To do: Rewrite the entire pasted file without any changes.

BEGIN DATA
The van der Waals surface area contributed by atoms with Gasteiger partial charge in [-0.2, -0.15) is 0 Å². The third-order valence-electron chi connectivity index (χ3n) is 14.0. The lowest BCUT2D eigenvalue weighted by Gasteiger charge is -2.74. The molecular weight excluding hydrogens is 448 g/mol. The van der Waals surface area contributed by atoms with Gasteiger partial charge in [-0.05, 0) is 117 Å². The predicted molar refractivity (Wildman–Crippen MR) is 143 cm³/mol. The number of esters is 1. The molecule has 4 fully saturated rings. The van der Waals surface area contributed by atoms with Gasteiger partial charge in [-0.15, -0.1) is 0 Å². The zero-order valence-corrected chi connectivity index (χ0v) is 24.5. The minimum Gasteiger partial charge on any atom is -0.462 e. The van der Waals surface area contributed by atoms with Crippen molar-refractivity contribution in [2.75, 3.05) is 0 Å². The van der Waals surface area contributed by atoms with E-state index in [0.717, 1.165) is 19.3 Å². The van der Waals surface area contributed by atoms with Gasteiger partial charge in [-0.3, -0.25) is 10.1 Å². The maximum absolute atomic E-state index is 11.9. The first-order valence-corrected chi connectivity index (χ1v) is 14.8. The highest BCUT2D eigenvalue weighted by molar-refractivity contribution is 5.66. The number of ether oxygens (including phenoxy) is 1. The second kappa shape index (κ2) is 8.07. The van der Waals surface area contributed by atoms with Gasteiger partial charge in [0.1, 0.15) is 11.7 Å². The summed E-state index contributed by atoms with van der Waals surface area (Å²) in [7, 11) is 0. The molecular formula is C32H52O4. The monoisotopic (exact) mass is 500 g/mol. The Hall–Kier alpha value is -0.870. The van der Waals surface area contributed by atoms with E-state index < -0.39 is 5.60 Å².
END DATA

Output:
The van der Waals surface area contributed by atoms with Gasteiger partial charge in [-0.2, -0.15) is 0 Å². The third-order valence-electron chi connectivity index (χ3n) is 14.0. The lowest BCUT2D eigenvalue weighted by Gasteiger charge is -2.74. The molecular weight excluding hydrogens is 448 g/mol. The van der Waals surface area contributed by atoms with Gasteiger partial charge in [-0.05, 0) is 117 Å². The predicted molar refractivity (Wildman–Crippen MR) is 143 cm³/mol. The number of esters is 1. The molecule has 4 fully saturated rings. The van der Waals surface area contributed by atoms with Gasteiger partial charge in [-0.15, -0.1) is 0 Å². The zero-order valence-corrected chi connectivity index (χ0v) is 24.5. The minimum Gasteiger partial charge on any atom is -0.462 e. The van der Waals surface area contributed by atoms with Crippen molar-refractivity contribution in [2.75, 3.05) is 0 Å². The van der Waals surface area contributed by atoms with E-state index in [0.717, 1.165) is 19.3 Å². The van der Waals surface area contributed by atoms with Gasteiger partial charge in [-0.3, -0.25) is 10.1 Å². The maximum absolute atomic E-state index is 11.9. The first-order valence-corrected chi connectivity index (χ1v) is 14.8. The highest BCUT2D eigenvalue weighted by molar-refractivity contribution is 5.66. The number of ether oxygens (including phenoxy) is 1. The second kappa shape index (κ2) is 8.07. The van der Waals surface area contributed by atoms with Gasteiger partial charge in [0.1, 0.15) is 11.7 Å². The summed E-state index contributed by atoms with van der Waals surface area (Å²) in [7, 11) is 0. The molecular formula is C32H52O4. The monoisotopic (exact) mass is 500 g/mol. The Hall–Kier alpha value is -0.870. The van der Waals surface area contributed by atoms with E-state index < -0.39 is 5.60 Å².